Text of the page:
Slippage is a routine issue in crypto trading. It refers to the phenomenon when trade orders don’t consistently execute at the desired price. Various factors, such as lack of liquidity or price volatility, can cause this.
Traders often trade with prearranged prices, aiming to execute their orders at a specific price. However, when slippage occurs, traders are forced to accept a price other than the one they requested.
Slippages can be positive or negative. Negative slippage results in a lower price for your product than you originally bought, while with positive slippage, your order is executed at a lower price than the one you requested initially, which is advantageous for you.
Current price volatility and a lack of liquidity are the main causes of slippages in the crypto market. Price instability, volatile asset values, and factors like demand and supply, market sentiment, market players’ enthusiasm, and government restrictions can impact the price of crypto assets. Low market liquidity makes certain cryptocurrencies vulnerable to slippages, as there are few buyers and sellers when a token has limited liquidity.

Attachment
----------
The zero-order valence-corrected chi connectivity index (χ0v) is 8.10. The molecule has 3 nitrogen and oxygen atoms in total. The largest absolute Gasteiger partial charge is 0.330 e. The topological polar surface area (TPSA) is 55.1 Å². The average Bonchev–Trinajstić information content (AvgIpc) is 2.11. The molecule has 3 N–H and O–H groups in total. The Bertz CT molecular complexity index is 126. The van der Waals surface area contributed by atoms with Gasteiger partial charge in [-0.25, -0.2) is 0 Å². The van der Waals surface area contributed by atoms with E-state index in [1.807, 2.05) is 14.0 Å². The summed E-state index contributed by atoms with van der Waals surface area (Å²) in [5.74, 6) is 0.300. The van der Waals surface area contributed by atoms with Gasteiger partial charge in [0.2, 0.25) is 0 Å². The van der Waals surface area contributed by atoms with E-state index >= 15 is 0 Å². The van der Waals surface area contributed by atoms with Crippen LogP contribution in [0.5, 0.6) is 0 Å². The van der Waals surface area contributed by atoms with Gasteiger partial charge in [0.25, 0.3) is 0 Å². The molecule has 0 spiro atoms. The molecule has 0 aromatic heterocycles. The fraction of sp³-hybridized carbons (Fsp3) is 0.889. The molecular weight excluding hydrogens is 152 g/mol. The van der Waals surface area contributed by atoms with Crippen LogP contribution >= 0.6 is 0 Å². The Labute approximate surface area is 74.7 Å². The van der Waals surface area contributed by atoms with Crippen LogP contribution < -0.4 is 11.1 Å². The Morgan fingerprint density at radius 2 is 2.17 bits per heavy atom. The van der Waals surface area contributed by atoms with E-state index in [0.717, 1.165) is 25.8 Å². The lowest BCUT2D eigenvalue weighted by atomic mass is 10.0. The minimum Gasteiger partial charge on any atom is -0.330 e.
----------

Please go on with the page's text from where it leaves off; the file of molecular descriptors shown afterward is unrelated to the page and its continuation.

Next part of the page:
The less liquid the market, the less likely there is to be significant price slippage.
Although slippage can become a substantial issue for the trader, it is possible to control it, for example, by establishing a slippage tolerance (ST) threshold.
The ST is the amount an order may move to the trader’s disadvantage before the order is cancelled. By establishing a slippage tolerance, you agree to a price swing of that %, either up or down.
Setting an ST percent value allows you to manage your vulnerability to slippage.
The order will be fulfilled if the ST is very high, even if the price swings considerably. However, this makes your trade vulnerable to sandwich attacks and front-running assaults.
If the ST is too low, the transaction may be reversed if the price fluctuates substantially.